Cannabis is a nearly $34 billion industry, though it’s still only legal on a state-by-state basis and mostly unbanked — giving rise to an entire industry dedicated to providing financial services until national regulation finally emerges.
One firm, Dama Financial, is accelerating a strategy designed to bring mainstream banks into the cannabis business, offering the enticement of deposit and payment revenue while contending it can take the complicated compliance burden off of banks’ hands. It faces competition, both from other weed fintechs and the reluctance of its target market.
Envisioning itself as the “weed department” for banks, Dama’s strategy is to operate within the banking industry, tracking changes in state laws to ensure banks are operating legally and not inadvertently violating card network rules.
“The risk tolerance of banks is on a spectrum just like everything else,” said Pat O’Boyle, CEO of Dama Financial. “You have banks that are really conservative, [and] banks that are more progressive or more fintech-oriented.”
O’Boyle became chief executive of the four-year-old Dama earlier this year, charged with boosting the company’s presence among banks. O’Boyle was the owner of payments firm MSP, which was founded in 2003 and sold to Talue Pay in 2021, where O’Boyle stayed on staff until joining Dama. He also worked at Accenture as a partner and consultant for about 12 years.
“It always feels like this industry is operating in a gray area,” O’Boyle said of cannabis dispensaries. “We’re trying to make that more tolerable.”
Dama, which has processed about $3 billion in cannabis payments in the past four years, works with four banks that O’Boyle would not name. Dama has set a goal to grow that network to 30 in the next 18 months.
Dama offers payment processing, payroll and merchant credit to cannabis dispensaries, among other services. Dama also sells banking as a service, positioning itself as a compliance, technology, payment processing and support organization for banks, taking a fee out of the bank’s transaction volume. Compliance risk is the main challenge that is keeping mainstream financial institutions out of the weed business, O’Boyle said.
“There’s no lack of interest in cannabis, just a lack of understanding,” O’Boyle said. “How do you deal with Know Your Customer and anti-money laundering? How do you make sure you’re following the Bank Secrecy Act and FinCen guidelines?”
The opportunity for Dama comes from slow progress on the SAFE Act, which has been in Congress for years but has not passed. The legislation, which would legalize weed nationally, is still moving slowly.
“What’s interesting here is how little has changed in the last few years despite shifting public attitudes and political interest from all sides in terms of regulatory changes,” said Gilles Ubaghs, strategic advisor for commercial banking and payments at Datos Insights. “Until the SAFE Banking Act passes, which as a reminder was first introduced a decade ago and passed by the House four years ago, things are at a stalemate.”
Despite its inconsistent legal status, cannabis is big business in the U.S.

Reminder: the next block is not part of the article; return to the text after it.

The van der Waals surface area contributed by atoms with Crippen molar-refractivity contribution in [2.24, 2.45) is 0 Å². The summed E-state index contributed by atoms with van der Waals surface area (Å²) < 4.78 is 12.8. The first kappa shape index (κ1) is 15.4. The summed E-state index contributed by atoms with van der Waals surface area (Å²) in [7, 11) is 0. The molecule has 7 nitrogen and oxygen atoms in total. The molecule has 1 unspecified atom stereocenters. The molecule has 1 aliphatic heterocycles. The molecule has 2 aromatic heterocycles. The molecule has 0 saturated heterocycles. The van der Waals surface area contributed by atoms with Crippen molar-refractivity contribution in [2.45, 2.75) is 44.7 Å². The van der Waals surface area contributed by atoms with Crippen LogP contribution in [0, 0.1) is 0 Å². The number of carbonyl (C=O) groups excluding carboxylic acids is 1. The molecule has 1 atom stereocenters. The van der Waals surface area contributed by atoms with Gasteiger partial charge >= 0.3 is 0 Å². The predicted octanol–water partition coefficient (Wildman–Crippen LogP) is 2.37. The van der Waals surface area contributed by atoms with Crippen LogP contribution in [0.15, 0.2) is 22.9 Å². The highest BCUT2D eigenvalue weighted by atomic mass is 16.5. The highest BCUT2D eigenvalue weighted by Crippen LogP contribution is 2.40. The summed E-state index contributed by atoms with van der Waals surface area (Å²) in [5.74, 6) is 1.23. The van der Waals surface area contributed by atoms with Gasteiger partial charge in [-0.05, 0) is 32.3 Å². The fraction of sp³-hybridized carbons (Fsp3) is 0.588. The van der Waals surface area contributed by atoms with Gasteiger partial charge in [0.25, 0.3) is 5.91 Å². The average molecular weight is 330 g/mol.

The nation’s legal cannabis sales are on pace to reach $34 billion in 2023, up from $30 billion in 2022, according to the MJBiz FactBook. MJBiz estimates there is a 1:2 ratio of dollars spent on cannabis and the broader economy, as workers in the cannabis industry spend on other products and services.
“Banks are looking for deposits and cannabis is an area that is rife with potential deposits,” O’Boyle said. “It’s a huge and growing market. So how can banks benefit from that while insulating the cannabis business [and] not taking on extra workload?”
The potential revenue has sparked early interest from a few banks, and a partnership market for fintechs that can mitigate compliance and other risks on the banks’ behalf. Dama is competing in a market of cannabis-oriented fintechs that attempt to offer digital payment alternatives to a cash-heavy business in the uncertain legal environment. Instabill, for example, offers a variety of merchant services in high-risk categories, including legal weed. RiskScout partners with banks to onboard merchants and set up payments and compliance, including clients in the cannabis business.
There is a chance for smaller banks to take advantage, according to Ubaghs.
“The tricky spot here is the rules on interstate cannabis means regional and community banks [that are] active exclusively within limited geographies, actually have the most opportunity to service this market,” Ubaghs said.
But being smaller, these banks have the least resources to manage the heavy regulatory and compliance considerations of banking cannabis. “That need for constant reporting in particular means it’s an ongoing burden and not something that’s easily automated,” Ubaghs said.
The challenge in getting banks to support cannabis payments stems from the general risk-averse nature of banks in all areas, according to Yuri Vanetik, general counsel of Golden Ark, a firm that uses blockchain to create a virtual currency to support legal cannabis purchases.
“Banks are highly risk-averse and would rather lose clients and potential relationships to avoid penalties and bad press,” Vanetik said. “The notion of compliance has become less driven by implementation of protocols established by legislation. It has become more of a liability mitigation strategy.”